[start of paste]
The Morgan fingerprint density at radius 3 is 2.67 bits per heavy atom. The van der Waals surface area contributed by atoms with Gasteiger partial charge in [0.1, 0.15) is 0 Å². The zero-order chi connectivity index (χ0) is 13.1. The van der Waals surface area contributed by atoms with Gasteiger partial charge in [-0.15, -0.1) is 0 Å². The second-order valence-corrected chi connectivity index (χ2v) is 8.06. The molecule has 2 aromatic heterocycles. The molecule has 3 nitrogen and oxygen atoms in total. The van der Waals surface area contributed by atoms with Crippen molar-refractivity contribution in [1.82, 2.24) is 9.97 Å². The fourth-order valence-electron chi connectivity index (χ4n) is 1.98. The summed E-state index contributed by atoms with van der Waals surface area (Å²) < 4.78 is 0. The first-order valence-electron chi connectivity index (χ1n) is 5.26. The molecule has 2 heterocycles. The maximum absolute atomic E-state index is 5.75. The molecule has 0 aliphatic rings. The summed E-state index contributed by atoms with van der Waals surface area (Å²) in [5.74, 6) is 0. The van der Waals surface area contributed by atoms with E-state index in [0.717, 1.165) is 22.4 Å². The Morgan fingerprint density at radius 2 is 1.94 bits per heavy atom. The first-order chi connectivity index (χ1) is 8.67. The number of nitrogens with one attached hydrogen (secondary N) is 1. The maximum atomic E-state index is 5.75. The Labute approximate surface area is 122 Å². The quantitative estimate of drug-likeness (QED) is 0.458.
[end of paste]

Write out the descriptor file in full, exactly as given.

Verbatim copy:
The Morgan fingerprint density at radius 3 is 2.67 bits per heavy atom. The van der Waals surface area contributed by atoms with Gasteiger partial charge in [0.1, 0.15) is 0 Å². The zero-order chi connectivity index (χ0) is 13.1. The van der Waals surface area contributed by atoms with Gasteiger partial charge in [-0.15, -0.1) is 0 Å². The second-order valence-corrected chi connectivity index (χ2v) is 8.06. The molecule has 2 aromatic heterocycles. The molecule has 3 nitrogen and oxygen atoms in total. The van der Waals surface area contributed by atoms with Crippen molar-refractivity contribution in [1.82, 2.24) is 9.97 Å². The fourth-order valence-electron chi connectivity index (χ4n) is 1.98. The summed E-state index contributed by atoms with van der Waals surface area (Å²) < 4.78 is 0. The first-order valence-electron chi connectivity index (χ1n) is 5.26. The molecule has 2 heterocycles. The maximum absolute atomic E-state index is 5.75. The molecule has 0 aliphatic rings. The summed E-state index contributed by atoms with van der Waals surface area (Å²) in [5.74, 6) is 0. The van der Waals surface area contributed by atoms with E-state index in [0.717, 1.165) is 22.4 Å². The Morgan fingerprint density at radius 2 is 1.94 bits per heavy atom. The first-order chi connectivity index (χ1) is 8.67. The number of nitrogens with one attached hydrogen (secondary N) is 1. The maximum atomic E-state index is 5.75. The Labute approximate surface area is 122 Å². The quantitative estimate of drug-likeness (QED) is 0.458.